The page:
Recently Nanci and I saw the movie Paul, Apostle of Christ. We were both surprised at how dark it was, focusing almost exclusively on Rome’s brutal violence done against Christians and their children. Paul is suffering in prison nearly all the movie, and even the flashbacks are either him suffering or inflicting suffering on others.
Of course, historically there was plenty of such violence, and we don’t want it whitewashed! That’s not my concern. But Paul’s life contained many events that were beautiful—including strong relationships, miracles, healings, demons cast out, and radical conversions with infusions of happiness. We wished for a few happy flashbacks of the joy he experienced knowing and serving Jesus, as seen throughout the book of Acts. (Given the good reviews I read, no doubt God is using the movie in some people’s lives. And if you’re among them, that’s great!)
It also seemed odd to show the community of faith’s suffering endlessly without depicting their joy. In the movie, the believers in hiding are portrayed as divided and squabbling and nearly always distraught. I’m all for realistic portrayals of suffering and hardship (I’ve written three books on the problem of evil and suffering), and certainly first-century Christians experienced much heartbreak and persecution. But they also experienced happiness, celebration, and the abundant life in the midst of difficulty. Their lives were punctuated by feasting and singing and laughing and rejoicing. (It almost feels like there’s an underlying assumption in this movie that God has called His people to unhappiness in this life and that happiness is unspiritual. I address this issue here.)
Nanci and I felt like the takeaway was, “Christians live miserable lives now, but in the end Heaven will make up for it.” Well, true, Heaven will more than make up for a miserable life, but the early Christians, while enduring some miseries to be sure, were characterized in this life by a transcendent joy and hope and peace.
We see the seeds of the early church’s happiness right away after Jesus ascended (Luke 24:51-52): “While he blessed them, he parted from them and was carried up into heaven. And they worshiped him and returned to Jerusalem with great joy.” The CEV says, “They returned to Jerusalem and were very happy.” Because Jesus was alive, and because he promised to be with his followers always and return for them one day, their joy went deep and overflowed the banks of their lives.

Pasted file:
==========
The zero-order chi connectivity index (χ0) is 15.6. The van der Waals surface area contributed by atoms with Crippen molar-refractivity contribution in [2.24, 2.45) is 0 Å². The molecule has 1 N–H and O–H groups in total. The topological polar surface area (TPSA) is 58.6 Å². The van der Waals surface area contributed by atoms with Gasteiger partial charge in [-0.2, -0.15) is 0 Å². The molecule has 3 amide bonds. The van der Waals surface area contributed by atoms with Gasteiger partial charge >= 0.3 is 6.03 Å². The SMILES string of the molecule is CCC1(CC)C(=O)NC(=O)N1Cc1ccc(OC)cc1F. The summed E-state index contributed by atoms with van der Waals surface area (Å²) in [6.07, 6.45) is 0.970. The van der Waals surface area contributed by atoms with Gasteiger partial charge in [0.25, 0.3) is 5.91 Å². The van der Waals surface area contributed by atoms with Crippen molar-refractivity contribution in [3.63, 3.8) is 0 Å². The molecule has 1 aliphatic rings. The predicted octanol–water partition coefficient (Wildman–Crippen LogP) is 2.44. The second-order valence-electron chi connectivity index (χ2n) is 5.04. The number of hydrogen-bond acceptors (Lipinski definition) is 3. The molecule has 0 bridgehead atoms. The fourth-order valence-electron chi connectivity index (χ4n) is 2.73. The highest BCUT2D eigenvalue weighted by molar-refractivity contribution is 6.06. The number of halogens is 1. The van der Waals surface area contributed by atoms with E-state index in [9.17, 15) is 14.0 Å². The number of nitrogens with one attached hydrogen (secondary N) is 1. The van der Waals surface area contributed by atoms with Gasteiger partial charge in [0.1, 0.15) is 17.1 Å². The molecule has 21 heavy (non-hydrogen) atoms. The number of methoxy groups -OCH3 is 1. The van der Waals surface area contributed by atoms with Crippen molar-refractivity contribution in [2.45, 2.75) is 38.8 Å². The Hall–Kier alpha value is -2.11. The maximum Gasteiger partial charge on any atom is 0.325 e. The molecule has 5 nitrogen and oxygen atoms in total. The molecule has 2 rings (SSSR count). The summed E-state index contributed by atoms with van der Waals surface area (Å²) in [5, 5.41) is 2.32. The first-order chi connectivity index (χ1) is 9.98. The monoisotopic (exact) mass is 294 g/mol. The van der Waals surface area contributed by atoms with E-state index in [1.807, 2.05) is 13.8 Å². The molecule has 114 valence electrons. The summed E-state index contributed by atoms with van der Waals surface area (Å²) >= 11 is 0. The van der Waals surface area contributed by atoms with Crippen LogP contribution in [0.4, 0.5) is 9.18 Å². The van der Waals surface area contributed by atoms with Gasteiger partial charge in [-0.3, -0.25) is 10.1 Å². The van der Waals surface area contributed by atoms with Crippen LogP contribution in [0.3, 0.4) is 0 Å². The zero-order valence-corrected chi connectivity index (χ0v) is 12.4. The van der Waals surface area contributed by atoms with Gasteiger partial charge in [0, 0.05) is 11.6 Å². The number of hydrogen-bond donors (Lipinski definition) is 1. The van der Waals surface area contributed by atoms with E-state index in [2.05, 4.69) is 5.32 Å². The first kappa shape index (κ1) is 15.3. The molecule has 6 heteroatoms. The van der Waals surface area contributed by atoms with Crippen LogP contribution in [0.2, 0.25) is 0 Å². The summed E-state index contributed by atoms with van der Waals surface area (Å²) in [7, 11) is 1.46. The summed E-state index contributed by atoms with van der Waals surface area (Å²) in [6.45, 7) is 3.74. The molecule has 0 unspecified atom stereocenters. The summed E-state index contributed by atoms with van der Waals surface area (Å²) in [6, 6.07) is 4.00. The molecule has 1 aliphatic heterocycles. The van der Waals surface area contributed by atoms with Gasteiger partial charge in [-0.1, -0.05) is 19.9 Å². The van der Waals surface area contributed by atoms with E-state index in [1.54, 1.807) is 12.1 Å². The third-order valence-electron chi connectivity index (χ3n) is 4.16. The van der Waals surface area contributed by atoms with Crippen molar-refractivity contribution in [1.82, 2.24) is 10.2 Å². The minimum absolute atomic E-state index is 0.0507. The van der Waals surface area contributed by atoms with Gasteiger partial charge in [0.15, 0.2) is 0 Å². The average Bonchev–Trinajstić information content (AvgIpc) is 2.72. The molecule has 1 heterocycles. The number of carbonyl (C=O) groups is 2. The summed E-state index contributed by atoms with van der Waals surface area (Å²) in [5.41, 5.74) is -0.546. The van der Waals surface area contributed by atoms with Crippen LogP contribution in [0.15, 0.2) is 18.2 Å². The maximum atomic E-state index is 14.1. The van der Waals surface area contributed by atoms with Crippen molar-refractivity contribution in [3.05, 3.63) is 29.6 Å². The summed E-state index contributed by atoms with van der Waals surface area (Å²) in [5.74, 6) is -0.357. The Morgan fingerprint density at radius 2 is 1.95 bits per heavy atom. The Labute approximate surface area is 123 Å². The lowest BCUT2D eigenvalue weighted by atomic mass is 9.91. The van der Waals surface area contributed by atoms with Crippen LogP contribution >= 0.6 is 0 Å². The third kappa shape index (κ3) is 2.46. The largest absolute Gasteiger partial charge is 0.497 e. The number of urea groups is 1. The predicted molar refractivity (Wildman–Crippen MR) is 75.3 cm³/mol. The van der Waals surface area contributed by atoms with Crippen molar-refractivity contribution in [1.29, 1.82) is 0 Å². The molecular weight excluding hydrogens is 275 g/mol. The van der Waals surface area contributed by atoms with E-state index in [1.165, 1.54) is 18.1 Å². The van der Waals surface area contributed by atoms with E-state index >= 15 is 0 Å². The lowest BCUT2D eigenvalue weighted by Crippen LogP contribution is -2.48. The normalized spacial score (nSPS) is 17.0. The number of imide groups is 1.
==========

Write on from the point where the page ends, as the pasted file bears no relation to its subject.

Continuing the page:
The early church enjoyed both the Lord’s Supper (breaking bread) and “love feasts” (Jude 1:12). Acts 2:46 describes the gatherings of the believers: “Day after day they met together in the temple. They broke bread together in different homes and shared their food happily and freely” (CEV).
There’s an intriguing phrase in Acts 2:47 that describes the church in Jerusalem as “having favor with all the people.” What exactly were these early Christians doing that brought them such esteem? The preceding verses tell us: “And they were selling their possessions and belongings and distributing the proceeds to all, as any had need. And day by day, attending the temple together and breaking bread in their homes, they received their food with glad and generous hearts” (v. 45-46).
When unbelievers witnessed the generosity and joy of these believers, they saw how they loved one another, and many came to faith: “And the Lord added to their number day by day those who were being saved” (Acts 2:47, italics mine). Their open hands and genuine happiness demonstrated the life-changing power of the gospel.
Athenian philosopher Aristides wrote to the Emperor Hadrian (c. 117-138 AD) and said this about the early church:
Every morning and all hours on account of the goodness of God toward them, they render praise and laud Him over their food and their drink; they render Him thanks. And if any righteous person of their number passes away from this world, they rejoice and give thanks to God and they follow his body as though he were moving from one place to another. And when a child is born to them, they praise God, and if again it chances to die in its infancy, they praise God mightily, as for one who has passed through the world without sins.
Scripture tells us something even more surprising. When believers in the early church faced persecution for following Jesus, this was their response: “They left the presence of the council, rejoicing that they were counted worthy to suffer dishonor for the name” (Acts 5:41). The Contemporary English Version and five others translate it, “They were happy.” How could anyone be happy in suffering? Because they found joy in being enough like Jesus to be treated as He had been. Note that they rejoiced not because they suffered (self-glorifying masochism) but because they were considered worthy to suffer for Jesus (God-glorifying grace).